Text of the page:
Robert Plant & The Sensational Space Shifters - Rod Laver Arena, Melbourne
Written by Dean Forte
Amongst a full house of rock ‘n’ roll fans, from teenagers to grandparents, 2 young men took their seats at Rod Laver Arena and discussed a mythical event in their fathers’ lives that went down in folklore. In 1973 their fathers witnessed Led Zeppelin at Kooyong Tennis Centre in their full glory, gaining entrance without their tickets being stubbed and cunningly on-selling them through the barbed wire fence just as Page, Plant & co. took to the stage.
40 years on, their sons witnessed something almost as magical, as Robert Plant, with the Sensational Space Shifters, breathed new life into some Led Zeppelin classics as well as a number of songs off his solo album The Mighty Re-Arranger, which glistened with West African tribal-esque beats and a psychedelic and folksy edge.
If there were any doubts as to whether Plant and The Sensational Space Shifters had what it took to recreate and do justice to the Zeppelin material, it only took 2 songs for the audience to realise their fears could be laid to rest. Friends from Led Zeppelin III broke the crowd in before Tin Pan Alley launched into its mid-song riff-fest that brought the audience to their feet for a standing ovation at its completion. To repeat – this was the SECOND song of the night, and it was not even one of the Zeppelin classics that brought it about.
It wasn’t all crashing riffs: there was the moodier Another Tribe and the amazing Going To California, which perhaps best highlighted Plant’s vocal talents. Giving the audience room to breathe, you could close your eyes and be back in the 1970s, such was the pitch-perfect nature of the voice that sailed blissfully over perfectly orchestrated arrangements.
Credit must also go to the Sensational Space Shifters – from John Baggott on keyboard and sound manipulation, to the twin guitarists of Justin Adams and Liam Tyson, not to mention Juldeh Camara on various African instruments throughout. Their performances did all the Zeppelin material justice, even if it deviated from the versions that we all know and love. Black Dog, for example, had its Space Shifters interpretation before launching into the rock ‘n’ roll version loved so much on Led Zeppelin IV.
More obscure moments such as Misty Mountain Hop and What Is And What Should Never Be were equally stunning, with Plant’s on-stage mannerisms just like they were back in the 1970s. You could feel the hair stand up on the back of your neck when Plant picked up the microphone stand and let out his trademark wail; it was a magic moment in time where you lost track of what decade you were in. Ramble On followed in the same path, being one of the songs performed that was given the full Zeppelin treatment, while Plant’s Mississippi Blues influences were highlighted with his cover of Bukka White’s Fixin’ To Die.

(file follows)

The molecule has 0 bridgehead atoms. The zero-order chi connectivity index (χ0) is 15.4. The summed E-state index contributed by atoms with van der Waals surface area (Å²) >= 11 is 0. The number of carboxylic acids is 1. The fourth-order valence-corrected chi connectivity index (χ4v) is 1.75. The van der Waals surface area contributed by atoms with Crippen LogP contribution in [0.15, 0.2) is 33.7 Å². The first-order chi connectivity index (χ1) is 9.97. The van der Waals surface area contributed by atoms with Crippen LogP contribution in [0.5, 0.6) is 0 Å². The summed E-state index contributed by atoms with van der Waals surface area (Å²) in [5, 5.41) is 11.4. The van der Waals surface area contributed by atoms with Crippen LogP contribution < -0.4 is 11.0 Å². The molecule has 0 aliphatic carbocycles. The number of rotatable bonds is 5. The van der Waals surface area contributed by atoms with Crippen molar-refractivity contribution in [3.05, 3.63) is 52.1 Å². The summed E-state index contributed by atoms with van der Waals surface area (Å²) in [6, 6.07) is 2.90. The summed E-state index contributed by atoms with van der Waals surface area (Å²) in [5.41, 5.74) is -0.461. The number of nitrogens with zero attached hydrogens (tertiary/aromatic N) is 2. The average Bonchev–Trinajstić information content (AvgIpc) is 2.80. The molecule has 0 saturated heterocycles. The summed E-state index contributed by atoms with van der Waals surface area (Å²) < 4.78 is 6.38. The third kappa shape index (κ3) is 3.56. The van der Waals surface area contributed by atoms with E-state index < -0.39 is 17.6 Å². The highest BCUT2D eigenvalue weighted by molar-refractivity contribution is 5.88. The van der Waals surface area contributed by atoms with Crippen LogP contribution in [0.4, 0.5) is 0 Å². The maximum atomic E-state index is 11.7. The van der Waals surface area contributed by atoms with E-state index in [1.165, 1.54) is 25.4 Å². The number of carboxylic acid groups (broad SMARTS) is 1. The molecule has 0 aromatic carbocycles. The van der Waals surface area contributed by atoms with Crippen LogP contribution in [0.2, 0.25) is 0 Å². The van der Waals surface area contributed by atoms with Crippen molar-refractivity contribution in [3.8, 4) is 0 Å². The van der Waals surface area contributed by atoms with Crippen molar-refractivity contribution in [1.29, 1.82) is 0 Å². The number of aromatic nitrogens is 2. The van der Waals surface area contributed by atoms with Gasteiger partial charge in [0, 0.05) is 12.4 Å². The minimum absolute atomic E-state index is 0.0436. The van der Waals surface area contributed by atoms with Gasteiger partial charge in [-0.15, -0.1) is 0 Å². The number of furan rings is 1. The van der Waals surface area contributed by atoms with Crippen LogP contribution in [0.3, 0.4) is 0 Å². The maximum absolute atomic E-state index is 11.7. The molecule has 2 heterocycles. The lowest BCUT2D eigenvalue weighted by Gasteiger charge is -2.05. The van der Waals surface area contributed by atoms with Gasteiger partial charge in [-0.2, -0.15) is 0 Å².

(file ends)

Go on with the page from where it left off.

Not satisfied with stunning the crowd with his performances, Plant’s quick wit was also highlighted throughout the show. At one point, he acknowledged a man standing up in the floor section with a beer in his hand with “Wait until Leonard Cohen hears about this!” whilst also making a number of jokes about Australia’s convict past. Even his shit-stirring had an endearing quality that I’m sure helped make him one of the most charismatic frontmen in rock history.
Whole Lotta Love closed out the main set, beginning with a rearranged Space Shifters impression before unleashing the riffs to close out a memorable show. After a brief interlude, the band was welcomed back on stage by the now fully upstanding crowd. The acoustic guitar work of Liam Tyson introduced Bron-Y-Aur Stomp, generating audience clap-alongs throughout, before Plant introduced the final song of the night as an “English folk song from when people used to dream in colour”. He mislead us as the unmistakable Rock ‘n’ Roll roared out, which as you would expect, was one of the highlights of the night.
As the crowd shifted out into the chilly night, those two young men mentioned earlier boarded a tram and headed on home to their respective addresses. As the conversation again changed to the experience their fathers once had those 40 years ago, they wondered whether their fathers would have imagined their sons, barely twinkles in their fathers’ eyes, seeing those same songs all those years later. And as fate would have it, like father like son, all without shelling out a single cent. The apple never falls far from the tree it seems, even 40 years on.
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